the idea was that Scotland would work towards building a national digital platform to join up sources of data and information that exist in a vast and disjointed healthcare landscape, and for it to be acces- sible to clinicians and citizens. According to Hann it has three

goals. He says: “Te first is that the right information is available at the point of care; there are many electronic records across health and social care at the moment but unfortunately they get split up by geography and by area of care. A GP uses one system, a hospital uses another, a care worker might be using another, and a derma- tologist something else. “So, the primary goal was to

deliver that single person-centred record. Tat was the first thing for

clinical use. Te second thing was to make it more predictable to roll out new applications, to build new things and make it easier to do that, whether in the NHS or for SMEs. And the third goal is around better data – because you’ve joined up all that data it’s easier to do reporting whether that’s for operational purposes or for clinical research.” When asked how the Covid

work has impacted on delivery timescales, Hann says it is not easy to quantify, as much of what they had been asked to do an in an emergency was part of the long-term plan for the platform. “It’s hard to say. We accelerated getting eye-care data onto the platform and then we did some work on SMS that we hadn’t

anticipated doing until the future. It’s coming out in a slightly differ- ent order and shape to what we expected,” he adds.

Another project is building a system for the Covid-19 vaccine, which NDS is involved in with a number of partner agencies including NHS National Services Scotland (NSS), but for which he is reluctant to go into detail. However, the benefit of having

now delivered actual products ahead of an as yet unknown go- live date is that it integrates NDS more fully into the healthcare landscape and adds to the work it did before the pandemic hit to digitise the ‘ReSPECT’ process, which is designed to inform clinicians of a patient’s personal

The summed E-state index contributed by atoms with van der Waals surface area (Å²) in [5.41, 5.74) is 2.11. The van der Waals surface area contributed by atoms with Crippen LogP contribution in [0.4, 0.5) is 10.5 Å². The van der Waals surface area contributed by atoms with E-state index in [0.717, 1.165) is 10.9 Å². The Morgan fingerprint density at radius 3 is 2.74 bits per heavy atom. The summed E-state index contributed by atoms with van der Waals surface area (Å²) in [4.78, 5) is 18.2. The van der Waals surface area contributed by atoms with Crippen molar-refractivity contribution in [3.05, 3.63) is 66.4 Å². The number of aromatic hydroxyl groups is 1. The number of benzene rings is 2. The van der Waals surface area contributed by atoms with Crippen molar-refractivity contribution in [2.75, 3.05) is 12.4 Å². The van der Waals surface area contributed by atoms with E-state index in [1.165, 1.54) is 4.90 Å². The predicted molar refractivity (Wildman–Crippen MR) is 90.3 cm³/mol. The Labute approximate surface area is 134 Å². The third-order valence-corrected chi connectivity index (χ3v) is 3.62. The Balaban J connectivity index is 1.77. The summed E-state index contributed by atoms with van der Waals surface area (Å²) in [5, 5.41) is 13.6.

choice when it comes to future emergency care. As for when the car will be driv-

en into the showroom, wrapped in a giant bow, Hann doesn’t antici- pate quite such a flashy occasion. “Unfortunately, I don’t think there will be a big reveal with fireworks. I think it is going to be a drip feed. We are going to be chipping away at this but each time it will be let- ting people do a specific thing that they really need to do. “We’re beginning to see a few of

those things, and there will come a time where it’s a bit of an ava- lanche with lots of them. And until every single thing is on the plat- form that will take much longer again, but the point is that early on people start being able to do the things that they need to do.” l

FUTURESCOT | WINTER 2020/21 | 23

Page 1  |  Page 2  |  Page 3  |  Page 4  |  Page 5  |  Page 6  |  Page 7  |  Page 8  |  Page 9  |  Page 10  |  Page 11  |  Page 12  |  Page 13  |  Page 14  |  Page 15  |  Page 16  |  Page 17  |  Page 18  |  Page 19  |  Page 20  |  Page 21  |  Page 22  |  Page 23  |  Page 24  |  Page 25  |  Page 26  |  Page 27  |  Page 28  |  Page 29  |  Page 30  |  Page 31  |  Page 32  |  Page 33  |  Page 34  |  Page 35  |  Page 36  |  Page 37  |  Page 38  |  Page 39  |  Page 40  |  Page 41  |  Page 42  |  Page 43  |  Page 44  |  Page 45  |  Page 46  |  Page 47  |  Page 48  |  Page 49  |  Page 50  |  Page 51  |  Page 52  |  Page 53  |  Page 54  |  Page 55  |  Page 56  |  Page 57  |  Page 58  |  Page 59  |  Page 60  |  Page 61  |  Page 62  |  Page 63  |  Page 64  |  Page 65  |  Page 66  |  Page 67  |  Page 68